Public Lands

Nevadans must have a seat at the table

A significant issue for Nevadans, which dovetails with economic growth, is public land management. I believe that it is possible to leverage our natural resources in an economically and environmentally responsible way.

As a member of the House Interior Appropriations Subcommittee, I am advancing legislation to strengthen local control over the federal lands, which compromise more than 85 percent of the state. I think that local communities should be able to decide for themselves the best uses for public lands to spur economic growth.

I'll continue to work with the support of my western colleagues to pass legislation to help Nevada leverage its vast public lands, while preserving our unique landscape and way of life. In these efforts, I am always cognizant of the importance of water rights and multi-use access.

Common sense federal solutions to our public land designations are possible, but local communities must have a seat at the table to overcome the "Washington knows best" mentality that routinely ignores the best interests of local stakeholders.

During my time in Congress I introduced more than a dozen bills related to land use decision in Nevada. This Congress I have introduced and will continue to introduce even more. The ultimate goal for each individual bill is to reduce the amount of federal land in each county and increase the land use decision making process to locally elected officials, communities, and stakeholders – not by bureaucrats at the BLM or Forest Service. 

Nevada Native Nations Land Act - Hungry Valley Access Area

During the 114th Congress, I reintroduced the Nevada Native Nations Land Act as H.R. 2733 on June 11, 2015. This legislation was agreed to under unanimous consent in both the House and the Senate, and was signed into law by the President on October 7, 2016.

As you may know, a provision included in the Nevada Native Nations Land Act facilitated the transfer of approximately 13,000 acres of land surrounding the Reno-Sparks Indian Colony (RSIC) in Hungry Valley to the Tribe as an expansion of its previous jurisdiction. While this bill was supported by the Nevada congressional delegation, Washoe County, RSIC, and multiple off-highway vehicle (OHV) organizations, there were still some questions from local stakeholders regarding multiple-use access to these lands. This is why I wanted to share the facts surrounding the implementation of this specific provision, and the steps the RSIC is taking to ensure all Nevadans are able to enjoy access to the land surrounding the Hungry Valley region.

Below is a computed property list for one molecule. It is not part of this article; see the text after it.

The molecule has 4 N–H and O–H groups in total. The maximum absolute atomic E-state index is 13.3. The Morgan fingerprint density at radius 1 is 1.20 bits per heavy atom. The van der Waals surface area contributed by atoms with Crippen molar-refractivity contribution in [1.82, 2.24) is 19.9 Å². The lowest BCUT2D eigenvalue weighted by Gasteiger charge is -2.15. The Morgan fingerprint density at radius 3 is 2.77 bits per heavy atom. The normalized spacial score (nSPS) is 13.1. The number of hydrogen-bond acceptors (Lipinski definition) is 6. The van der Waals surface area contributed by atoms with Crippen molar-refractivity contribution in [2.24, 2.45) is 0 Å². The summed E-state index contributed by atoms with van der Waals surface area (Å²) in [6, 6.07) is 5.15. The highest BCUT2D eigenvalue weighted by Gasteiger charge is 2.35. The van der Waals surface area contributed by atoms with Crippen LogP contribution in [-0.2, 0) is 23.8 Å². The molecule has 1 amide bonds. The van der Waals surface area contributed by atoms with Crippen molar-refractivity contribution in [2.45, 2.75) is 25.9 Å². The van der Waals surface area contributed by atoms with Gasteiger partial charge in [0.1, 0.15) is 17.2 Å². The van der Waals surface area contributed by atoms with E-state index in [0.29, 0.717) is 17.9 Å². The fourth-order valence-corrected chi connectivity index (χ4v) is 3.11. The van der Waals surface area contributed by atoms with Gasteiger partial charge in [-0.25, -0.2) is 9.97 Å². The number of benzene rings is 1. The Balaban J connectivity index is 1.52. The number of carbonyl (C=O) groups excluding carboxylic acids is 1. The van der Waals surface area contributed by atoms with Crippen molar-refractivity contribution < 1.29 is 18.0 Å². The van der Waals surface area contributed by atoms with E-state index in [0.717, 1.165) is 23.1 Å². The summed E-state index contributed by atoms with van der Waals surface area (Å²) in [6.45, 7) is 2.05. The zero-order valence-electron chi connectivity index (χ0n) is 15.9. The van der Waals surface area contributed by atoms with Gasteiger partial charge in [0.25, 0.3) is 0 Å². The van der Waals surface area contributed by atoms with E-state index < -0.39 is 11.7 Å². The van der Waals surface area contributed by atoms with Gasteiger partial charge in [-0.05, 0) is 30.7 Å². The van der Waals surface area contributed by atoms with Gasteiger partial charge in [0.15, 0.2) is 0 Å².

On April 12, 2017, the RSIC passed a resolution (attachment 1) designating an area of their land that will remain open for ATV usage, as well as a designated ATV/OHV north-south access route that passes through the Tribe’s lands to provide access to the Moon Rocks recreation area and surrounding public lands.

Below is a map illustrating the tribal boundaries and the designated routes (attachment 2).

While target shooting, camping without a permit, and campfires are not permitted on the Tribe’s  land, it will continue to allow non-destructive uses of the land such as: hiking, bicycling, and horseback riding.  The RSIC’s resolution is effective through the end of 2017 and subject to renewal after review by the Tribal Council.

When it comes to land management decisions such as this, I’m always appreciative of a collaborative and transparent process which allows us to achieve a mutually beneficial outcome for all stakeholders. In this case, this resolution balances the unique needs of our Nevada tribal nations with those of local ranchers, land owners, and businesses.

If you have any questions, please do not hesitate to contact my Washington office at 202-225-6155. We’re happy to answer any concerns you may have. 

TC Resolution

Allowed & Prohibited Use Map

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Rep. Amodei Delivers Weekly Address